Friday, April 27, 2012


Directed by Xavier Gens

Lauren German - Eva
Michael Biehn - Mickey
Milo Ventimiglia - Josh

     Survivors of a nuclear attack are grouped together for days in the basement of their apartment building, where fear and dwindling supplies wear away at their dynamic.

     Here we are again with another film festival film. This one by the director of Frontier(s), which cause a little bit of controversy when it came out. The controversy was in part due to the violence in the film, and that certain groups in the film wanted to create a new Aryanian  master race by using a young female as breeding stock for their idea. While I haven't seen the film, I have it. But this one caught my attention more due to the cast and the apocalyptic settings. I could bitch that the film never got a wide release here, as it only played on seven screens total last year when it was released in theatres, and the rest of the screenings were at festival screenings.

     Even though Michael Biehn is listed as one of the top billed actors, his screen time is less than the other actors in the film. That's not to say that Biehn is terrible in his role of Mickey, in fact it's nice to see Biehn   back acting again, even though he does chew the scenery a tad too much, yet this just adds to the paranoia of his character, but makes up for at the end. Lauren German, who has the lead role as Eva, even though her character doesn't talk much in the film she can emote and convey her emotional distress through her eyes. Though German looks like she's bored through most of the film, it just seems as she wishes she was in a different movie.  Milo Ventimiglia  has the other lead role as Josh. Ventimiglia's performance is more subtle at first then becoming more manic. Yet it's Michael Eklund that steals every scene he's in as there is just something in his performance that is mesmerizing. The one scene that sticks out with Eklund is when he is having his head shaved and you can see that with each stroke of the shaver he's crying over losing his humanity fully and that he has given up. Rosanna Arquette though has the toughest role in the film as her character  is shell shocked from losing her daughter and decides that it's better to be taken care of than to be left without and becomes a toy after the group is split and we watch her slowly slip into madness after each passing vulgarity done to her.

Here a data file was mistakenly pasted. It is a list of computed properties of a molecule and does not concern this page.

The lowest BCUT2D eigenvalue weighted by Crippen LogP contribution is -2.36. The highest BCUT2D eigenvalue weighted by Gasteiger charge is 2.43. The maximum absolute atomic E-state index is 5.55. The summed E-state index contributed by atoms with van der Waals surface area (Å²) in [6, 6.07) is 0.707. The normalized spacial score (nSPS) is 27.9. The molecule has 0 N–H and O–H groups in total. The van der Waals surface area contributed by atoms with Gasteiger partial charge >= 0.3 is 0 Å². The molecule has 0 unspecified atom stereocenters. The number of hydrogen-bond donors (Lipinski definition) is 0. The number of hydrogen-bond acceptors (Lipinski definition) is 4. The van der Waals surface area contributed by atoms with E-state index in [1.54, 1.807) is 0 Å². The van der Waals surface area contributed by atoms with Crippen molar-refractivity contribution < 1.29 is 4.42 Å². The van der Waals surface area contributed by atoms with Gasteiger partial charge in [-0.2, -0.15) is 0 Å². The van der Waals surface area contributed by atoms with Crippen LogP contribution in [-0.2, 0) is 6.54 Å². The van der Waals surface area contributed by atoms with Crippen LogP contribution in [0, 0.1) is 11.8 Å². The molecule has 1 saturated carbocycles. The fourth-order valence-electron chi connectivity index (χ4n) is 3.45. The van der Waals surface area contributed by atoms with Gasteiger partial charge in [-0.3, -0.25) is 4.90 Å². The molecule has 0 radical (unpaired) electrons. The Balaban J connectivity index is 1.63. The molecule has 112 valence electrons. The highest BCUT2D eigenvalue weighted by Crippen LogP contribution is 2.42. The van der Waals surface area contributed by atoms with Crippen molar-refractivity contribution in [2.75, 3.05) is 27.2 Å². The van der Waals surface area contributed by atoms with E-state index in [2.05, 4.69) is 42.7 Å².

Now I'm going to go ahead and ruin some of the film for those that are reading this. Even though the setting from the preview looks sci-fi, there is barely any of it in the film. The film is much more focused on human nature and the fall of man. What I mean by this is that, is that The Divide wants us, as viewers, to see man go from civilized to their base instincts, and what happens when society norms are thrown out. The film takes it time and shows the boredom that plays into being stuck and not being able to go anywhere and how that also plays into the decent into madness that slowly takes hold of people and the paranoia as well. And it's that paranoia that sets the second half of the movie in motion and the true madness of some of the characters kick in. What transpires at this point by Ventimiglia's character is he sets himself up as the warden and enjoys being in control and loves the power it gives him. It's during this time when the true depravity kick in as malnutrition and radiation sickness has taken effect and repetition has given away to mind games and what can be gotten away with. This includes completely breaking a mind where a person just becomes a doll, to a bloody game of truth or dare that ends with a chopped up body. We're treated to watching the survivors break mentally one by one and their behavior becomes more animalistic and the enjoyment some of the characters take from it and the freedom they think it gives.

     While Xavier Gens  hasn't created a perfect movie, if there truly is such a thing as all films have flaws, he has created a bleak look at what society can become if giving the right, or wrong, circumstances. One of the flaws in the movie is the people in the hazmat suits. They are introduced and we get to see just a sliver of what they are doing, then they are forgotten for the rest of the movie. In it's place we are giving multiple shots of people trying to find stuff to occupy their time by exploring or sleeping. Yes, this gives the audience time to see the characters and what they do, but it also slows the film down more than it should.One of the more disturbing aspects of the film is the sounds design. Throughout the first half of the movie there is always a rumbling going on even when it doesn't sound that way it's always there as if there is a shifting of the earth going on in the background. The softer shifting you only really notice once it's gone as it creates a sense of unease in the second half of the film thanks to the loss of this sound and the shelter the characters are in become more of a tomb than a living area. Even with the flaws in The Divide, Gens didn't shy away from showing a more realistic view of what can be called extreme cabin fever. The film is unapologetic and because of that we get some very powerful performances that become more believable as time goes on.

     Exploding oxygen tank makes a body become a nice wall redecorating medium.

    Eenie meanie miney moe. Chop a body from head to toe!

     Shooting was delayed in part by the eruption of Iceland's Eyjafjallajokull volcano, which paralyzed air travel between Europe and North America.

     The film was shot in chronological sequence.

     The casting of the film changed as Sean Williams Scott and Robert Patrick were both scheduled to star in the film.

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